The afternoon seemed colder, darker. The harsh winds blew snow in great gusts up the sides of the house, across the recently-shoveled walks. Where is the Christ child now? Where is the thrill of hope, the rejoicing in a weary world?

The world simply seems wearier.

There are no easy answers for martyrdoms or deaths, for loss and grief. Somehow even on Christmas morning, the warmth of the stable and the brilliant light of the star can still seem so cold and so dark.

We had mass in our home on Christmas afternoon. A friend, a priest, who remained in town came over and brought Christ into our home. We offered the sacrifice for the soul of the departed. The light was waning and the shadows growing longer. Even on this day that should be so light but was still so dark, we sang “Glory to God,” and “Heaven and earth are full of your glory.”

And all I can think of, again and again, is this:

“But God chose what is foolish in the world to shame the wise; God chose what is weak in the world to shame the strong.” (1 Corinthians 1)

It seems so foolish to hope on a day like St. Stephen’s Day. It seems so foolish to hope, even, on Christmas Day, when death and darkness press in all around us. My reason cannot answer all of my questions. It can’t even put them to rest, unanswered.

I need foolishness, and the foolishness of hope that Christmas invites us into.

A little baby is God, incarnate. Foolishness. The Savior of the World, lying in a manger. Angels appearing to shepherds. A virgin giving birth to a son.

A cross of wood redeeming the world. Death leading to life eternal.

Small wafers held in a human’s hand becoming Christ’s body. Wine sipped from a silver cup filling the soul with divine life.

All such foolishness.

But in a dying world, where else would we go?

“You have the words of eternal life.” (John 6)


My little son

John Henry says the sweetest little “uh-huh” to assent.

Tonight, we are getting ready for his bedtime.

“Do you want to read a book, Bubs?”


We read the book, and he points out the “affe” (giraffe) and then leans into my arms for the wiggle that comes with the worm. After looking at the “shish” (fish) a few more times, we finish.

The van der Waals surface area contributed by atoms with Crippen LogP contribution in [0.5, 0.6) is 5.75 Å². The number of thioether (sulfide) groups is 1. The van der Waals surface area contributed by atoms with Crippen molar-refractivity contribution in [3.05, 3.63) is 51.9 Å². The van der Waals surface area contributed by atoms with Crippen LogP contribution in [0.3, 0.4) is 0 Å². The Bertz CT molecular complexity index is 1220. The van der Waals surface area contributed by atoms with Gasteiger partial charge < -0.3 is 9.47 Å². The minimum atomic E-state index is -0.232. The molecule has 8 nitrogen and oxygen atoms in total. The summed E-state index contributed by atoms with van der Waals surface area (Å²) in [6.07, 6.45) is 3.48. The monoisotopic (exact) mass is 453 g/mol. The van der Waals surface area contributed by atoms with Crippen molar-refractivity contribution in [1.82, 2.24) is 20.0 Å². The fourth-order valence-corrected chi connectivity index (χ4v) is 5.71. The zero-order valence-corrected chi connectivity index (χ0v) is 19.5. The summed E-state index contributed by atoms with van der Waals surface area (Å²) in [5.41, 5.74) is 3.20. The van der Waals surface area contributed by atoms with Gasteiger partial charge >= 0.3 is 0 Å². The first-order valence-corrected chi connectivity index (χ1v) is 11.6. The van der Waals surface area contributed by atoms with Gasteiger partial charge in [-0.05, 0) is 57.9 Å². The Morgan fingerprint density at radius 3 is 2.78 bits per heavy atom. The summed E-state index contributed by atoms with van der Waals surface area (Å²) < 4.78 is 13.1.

“Are you ready to go night night?”

“Uh-huh.” And he reaches to put the book onto the dresser.

He snuggles into my shoulder, my neck, one hand clutching his beloved owl, the other with his thumb all the way in his mouth.

I am struck by this moment tonight, and every night. My boy, my son, little enough to still suck on his thumb, who needs a little stuffed owl for bedtime, who wants to lay his head on his mom’s shoulder before I tuck him in.

He is so tender.

Last Christmas, he was still new. Having a little baby by the tree is magical. I thought of Jesus as a small little person, like he was.

But this year, I remember how Jesus was a son. I think of Mary with her little son and the Christmases after as she saw Christ’s own tenderness. One day, he would overcome the temptations of the devil and survive on nothing for 40 days. One day, he would enter Jerusalem as a celebrated hero and one day he would conquer death forever.

But first, he was just a small little boy.

What a privilege it is to be a mother, and to get to know a boy who will one day be a man. I get to see him at his smallest, his most vulnerable. I get to see him hugging stuffed animals and crying over a hard bump on the head. No one else will know him as I do.

Even as he grows up and outgrows me—the goal and sorrow, the joy and hope of every parent—I pray many things for him.

I pray he would be brave as Our Lord who carried his own instrument of torture through the city streets.

That he would love justice like Our Lord who turned over the tables of the money changers.